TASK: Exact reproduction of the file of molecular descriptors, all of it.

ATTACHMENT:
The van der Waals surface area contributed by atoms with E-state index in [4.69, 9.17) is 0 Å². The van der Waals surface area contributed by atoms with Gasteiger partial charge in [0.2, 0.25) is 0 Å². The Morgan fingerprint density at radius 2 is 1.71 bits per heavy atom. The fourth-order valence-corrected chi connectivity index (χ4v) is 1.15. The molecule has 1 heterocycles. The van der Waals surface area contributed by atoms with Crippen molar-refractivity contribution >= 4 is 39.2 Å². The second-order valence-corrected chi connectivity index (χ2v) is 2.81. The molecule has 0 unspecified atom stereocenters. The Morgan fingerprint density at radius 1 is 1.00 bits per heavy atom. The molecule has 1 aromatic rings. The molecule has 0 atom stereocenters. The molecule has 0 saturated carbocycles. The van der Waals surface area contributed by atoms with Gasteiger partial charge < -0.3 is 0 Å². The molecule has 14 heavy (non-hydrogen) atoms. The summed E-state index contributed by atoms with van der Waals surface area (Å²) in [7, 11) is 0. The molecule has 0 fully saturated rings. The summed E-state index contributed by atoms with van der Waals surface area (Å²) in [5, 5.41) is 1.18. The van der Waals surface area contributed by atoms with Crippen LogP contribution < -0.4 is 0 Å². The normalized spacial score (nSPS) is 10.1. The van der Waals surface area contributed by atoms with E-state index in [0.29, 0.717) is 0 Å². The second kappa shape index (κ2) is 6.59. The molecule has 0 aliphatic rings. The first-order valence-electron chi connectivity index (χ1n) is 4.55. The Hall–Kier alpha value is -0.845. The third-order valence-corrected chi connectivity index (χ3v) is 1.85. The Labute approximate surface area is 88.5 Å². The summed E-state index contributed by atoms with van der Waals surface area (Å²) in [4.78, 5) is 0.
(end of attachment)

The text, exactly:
The van der Waals surface area contributed by atoms with E-state index in [4.69, 9.17) is 0 Å². The van der Waals surface area contributed by atoms with Gasteiger partial charge in [0.2, 0.25) is 0 Å². The Morgan fingerprint density at radius 2 is 1.71 bits per heavy atom. The fourth-order valence-corrected chi connectivity index (χ4v) is 1.15. The molecule has 1 heterocycles. The van der Waals surface area contributed by atoms with Crippen molar-refractivity contribution >= 4 is 39.2 Å². The second-order valence-corrected chi connectivity index (χ2v) is 2.81. The molecule has 0 unspecified atom stereocenters. The Morgan fingerprint density at radius 1 is 1.00 bits per heavy atom. The molecule has 1 aromatic rings. The molecule has 0 atom stereocenters. The molecule has 0 saturated carbocycles. The van der Waals surface area contributed by atoms with Gasteiger partial charge < -0.3 is 0 Å². The molecule has 14 heavy (non-hydrogen) atoms. The summed E-state index contributed by atoms with van der Waals surface area (Å²) in [7, 11) is 0. The molecule has 0 fully saturated rings. The summed E-state index contributed by atoms with van der Waals surface area (Å²) in [5, 5.41) is 1.18. The van der Waals surface area contributed by atoms with Crippen LogP contribution < -0.4 is 0 Å². The normalized spacial score (nSPS) is 10.1. The van der Waals surface area contributed by atoms with E-state index in [0.29, 0.717) is 0 Å². The second kappa shape index (κ2) is 6.59. The molecule has 0 aliphatic rings. The first-order valence-electron chi connectivity index (χ1n) is 4.55. The Hall–Kier alpha value is -0.845. The third-order valence-corrected chi connectivity index (χ3v) is 1.85. The Labute approximate surface area is 88.5 Å². The summed E-state index contributed by atoms with van der Waals surface area (Å²) in [4.78, 5) is 0.